Monday, June 15, 2015

Why can't Rachel Dolezal be black when she is white?

In those days Israel had no king; all the people did whatever seemed right in their own eyes.

- Judges 21:25

Ok, so here is a really interesting question . . .

But first, the background:

The NAACP (National Association for the Advancement of Colored People) is an organization that exists to ensure freedom and equality for black people all over our nation since 1909.  It was instrumental in working with organizations like SLCC, SNCC and others during the Civil Rights movement in our country.  It continues to do great work in education and working for better race relations in America.

In the last few weeks, Rachel Dolezal - a president of a chapter in Spokane, Washington - has come under fire because of her claim to be black.  The truth is that she is white but applied for her current position claiming to be black.  Her mother provided photos to the press of her when she was younger indicating that she has blond her and white skin.  Her brother also shared with the press that, "she grew up a white, privileged person up in Montana."  Cited here.

CBS News has also reported that today she stepped down from her post and sent a message on her Facebook page saying the national dialogue about race relations, "has unexpectedly shifted internationally to my personal identity in the context of defining race and ethnicity."  In other words, "I'm in hot water and I need some time to figure out what my next step is."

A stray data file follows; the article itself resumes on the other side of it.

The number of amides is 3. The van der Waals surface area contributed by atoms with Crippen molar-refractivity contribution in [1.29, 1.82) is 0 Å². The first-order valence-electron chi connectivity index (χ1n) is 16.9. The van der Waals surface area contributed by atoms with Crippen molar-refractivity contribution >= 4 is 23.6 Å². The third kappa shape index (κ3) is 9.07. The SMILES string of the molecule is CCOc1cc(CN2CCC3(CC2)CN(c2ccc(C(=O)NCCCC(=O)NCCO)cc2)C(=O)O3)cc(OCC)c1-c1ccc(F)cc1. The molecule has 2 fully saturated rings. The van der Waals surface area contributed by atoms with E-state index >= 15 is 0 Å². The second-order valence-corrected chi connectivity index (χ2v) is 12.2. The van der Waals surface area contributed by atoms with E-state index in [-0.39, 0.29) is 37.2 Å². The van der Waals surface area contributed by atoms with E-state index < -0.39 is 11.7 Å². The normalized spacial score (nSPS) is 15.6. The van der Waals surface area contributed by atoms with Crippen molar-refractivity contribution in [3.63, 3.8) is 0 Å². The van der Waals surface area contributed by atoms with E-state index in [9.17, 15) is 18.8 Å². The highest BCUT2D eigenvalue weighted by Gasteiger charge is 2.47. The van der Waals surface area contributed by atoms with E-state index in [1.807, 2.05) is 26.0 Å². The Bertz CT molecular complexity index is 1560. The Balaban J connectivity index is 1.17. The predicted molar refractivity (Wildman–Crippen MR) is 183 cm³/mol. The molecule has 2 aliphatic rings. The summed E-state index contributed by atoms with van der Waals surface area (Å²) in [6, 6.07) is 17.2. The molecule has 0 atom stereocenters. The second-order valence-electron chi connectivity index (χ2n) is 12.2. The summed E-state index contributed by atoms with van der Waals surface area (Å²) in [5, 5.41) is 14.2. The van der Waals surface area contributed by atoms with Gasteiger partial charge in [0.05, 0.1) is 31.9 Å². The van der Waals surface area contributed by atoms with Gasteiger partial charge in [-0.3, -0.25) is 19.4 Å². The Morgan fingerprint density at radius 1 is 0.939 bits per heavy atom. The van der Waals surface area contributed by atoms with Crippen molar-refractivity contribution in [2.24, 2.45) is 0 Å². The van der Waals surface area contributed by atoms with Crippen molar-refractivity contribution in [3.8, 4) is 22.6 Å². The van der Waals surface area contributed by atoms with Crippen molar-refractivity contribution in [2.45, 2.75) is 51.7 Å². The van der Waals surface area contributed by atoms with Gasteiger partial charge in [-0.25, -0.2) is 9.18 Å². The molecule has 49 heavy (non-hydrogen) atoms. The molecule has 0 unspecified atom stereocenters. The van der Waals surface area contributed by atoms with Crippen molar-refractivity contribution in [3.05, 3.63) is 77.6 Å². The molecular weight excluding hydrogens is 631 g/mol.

She will probably take the next week or so to meet with handlers and communicators to map out a strategy forward.  Her next move will be very interesting.  Just to be clear, the issue is not whether she can work for the NAACP as a white person, but whether or not she reported her race with integrity in the first place.

Okay - back to the question . . .

The news brought up the word 'integrity.'

Interesting choice of words.  Why is this about integrity?  

I thought we were okay with this . . . what is the problem with her wanting to be black even though she isn't?  Isn't it 'insensitive' to call her white when deep down she identifies herself as black?  Why is it an issue of integrity if all that matters is what you feel on the inside?  Isn't this what we went through with the last month or so of gender discussions?  

Before you rationalize and say this is different, think about it.  Rachel Dolezal is an expert at black history and teaches it well.  She has worked hard for an organization that she believes in.  This is not about money or power - it is about who she is  - she is more black than white, so why stand between her and her happiness?  Why are we imposing our standards of whiteness on her?  What does it mean to be white after all . . . isn't it more than pigment (or lack of it?)   


Playing this game may free up individuals but it enslaves us as people to a future in which we can no longer establish paths to what it means to be human.  Continue to play this out and there are all kinds of scenarios in which the subject is more important than the facts.  What people feel takes place over what is real.

Not saying it is wrong or right, but I am asking a question:  Are we ready for this kind of reality?  If everyone does what is right in their own eyes, where does that leave us as a people? 

Be careful how you respond, because you may be stepping on my understanding of what is real (and we can't have that).

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